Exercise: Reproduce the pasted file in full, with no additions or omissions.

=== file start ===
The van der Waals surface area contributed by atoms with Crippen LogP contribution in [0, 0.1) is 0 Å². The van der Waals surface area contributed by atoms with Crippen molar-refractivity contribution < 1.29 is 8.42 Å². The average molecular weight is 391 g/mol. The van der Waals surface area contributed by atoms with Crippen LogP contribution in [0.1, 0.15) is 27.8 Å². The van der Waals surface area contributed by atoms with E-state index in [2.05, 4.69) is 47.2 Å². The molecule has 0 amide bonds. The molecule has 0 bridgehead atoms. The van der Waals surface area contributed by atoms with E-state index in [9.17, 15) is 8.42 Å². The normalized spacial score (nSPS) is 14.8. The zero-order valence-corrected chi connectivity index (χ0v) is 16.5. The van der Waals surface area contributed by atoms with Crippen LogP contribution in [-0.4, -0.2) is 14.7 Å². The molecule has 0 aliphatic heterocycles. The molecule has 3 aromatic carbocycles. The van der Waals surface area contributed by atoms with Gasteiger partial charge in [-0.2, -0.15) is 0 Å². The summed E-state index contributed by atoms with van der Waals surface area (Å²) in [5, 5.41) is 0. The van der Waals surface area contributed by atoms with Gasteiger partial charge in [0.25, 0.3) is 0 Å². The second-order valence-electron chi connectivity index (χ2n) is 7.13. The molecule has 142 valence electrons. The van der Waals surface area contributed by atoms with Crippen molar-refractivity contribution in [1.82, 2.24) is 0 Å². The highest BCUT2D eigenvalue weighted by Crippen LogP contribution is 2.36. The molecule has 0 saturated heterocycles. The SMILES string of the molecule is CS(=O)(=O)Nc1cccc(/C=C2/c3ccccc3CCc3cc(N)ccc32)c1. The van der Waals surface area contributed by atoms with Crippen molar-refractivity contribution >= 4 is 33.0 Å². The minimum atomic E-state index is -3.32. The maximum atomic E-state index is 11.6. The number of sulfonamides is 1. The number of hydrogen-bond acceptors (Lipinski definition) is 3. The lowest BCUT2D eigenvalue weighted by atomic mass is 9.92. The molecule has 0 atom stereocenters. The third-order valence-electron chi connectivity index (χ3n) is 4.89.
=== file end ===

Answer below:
The van der Waals surface area contributed by atoms with Crippen LogP contribution in [0, 0.1) is 0 Å². The van der Waals surface area contributed by atoms with Crippen molar-refractivity contribution < 1.29 is 8.42 Å². The average molecular weight is 391 g/mol. The van der Waals surface area contributed by atoms with Crippen LogP contribution in [0.1, 0.15) is 27.8 Å². The van der Waals surface area contributed by atoms with E-state index in [2.05, 4.69) is 47.2 Å². The molecule has 0 amide bonds. The molecule has 0 bridgehead atoms. The van der Waals surface area contributed by atoms with E-state index in [9.17, 15) is 8.42 Å². The normalized spacial score (nSPS) is 14.8. The zero-order valence-corrected chi connectivity index (χ0v) is 16.5. The van der Waals surface area contributed by atoms with Crippen LogP contribution in [-0.4, -0.2) is 14.7 Å². The molecule has 0 aliphatic heterocycles. The molecule has 3 aromatic carbocycles. The van der Waals surface area contributed by atoms with Gasteiger partial charge in [-0.2, -0.15) is 0 Å². The summed E-state index contributed by atoms with van der Waals surface area (Å²) in [5, 5.41) is 0. The van der Waals surface area contributed by atoms with Gasteiger partial charge in [0.25, 0.3) is 0 Å². The second-order valence-electron chi connectivity index (χ2n) is 7.13. The molecule has 142 valence electrons. The van der Waals surface area contributed by atoms with Crippen molar-refractivity contribution in [1.82, 2.24) is 0 Å². The highest BCUT2D eigenvalue weighted by Crippen LogP contribution is 2.36. The molecule has 0 saturated heterocycles. The SMILES string of the molecule is CS(=O)(=O)Nc1cccc(/C=C2/c3ccccc3CCc3cc(N)ccc32)c1. The van der Waals surface area contributed by atoms with Crippen molar-refractivity contribution >= 4 is 33.0 Å². The minimum atomic E-state index is -3.32. The maximum atomic E-state index is 11.6. The number of sulfonamides is 1. The number of hydrogen-bond acceptors (Lipinski definition) is 3. The lowest BCUT2D eigenvalue weighted by atomic mass is 9.92. The molecule has 0 atom stereocenters. The third-order valence-electron chi connectivity index (χ3n) is 4.89.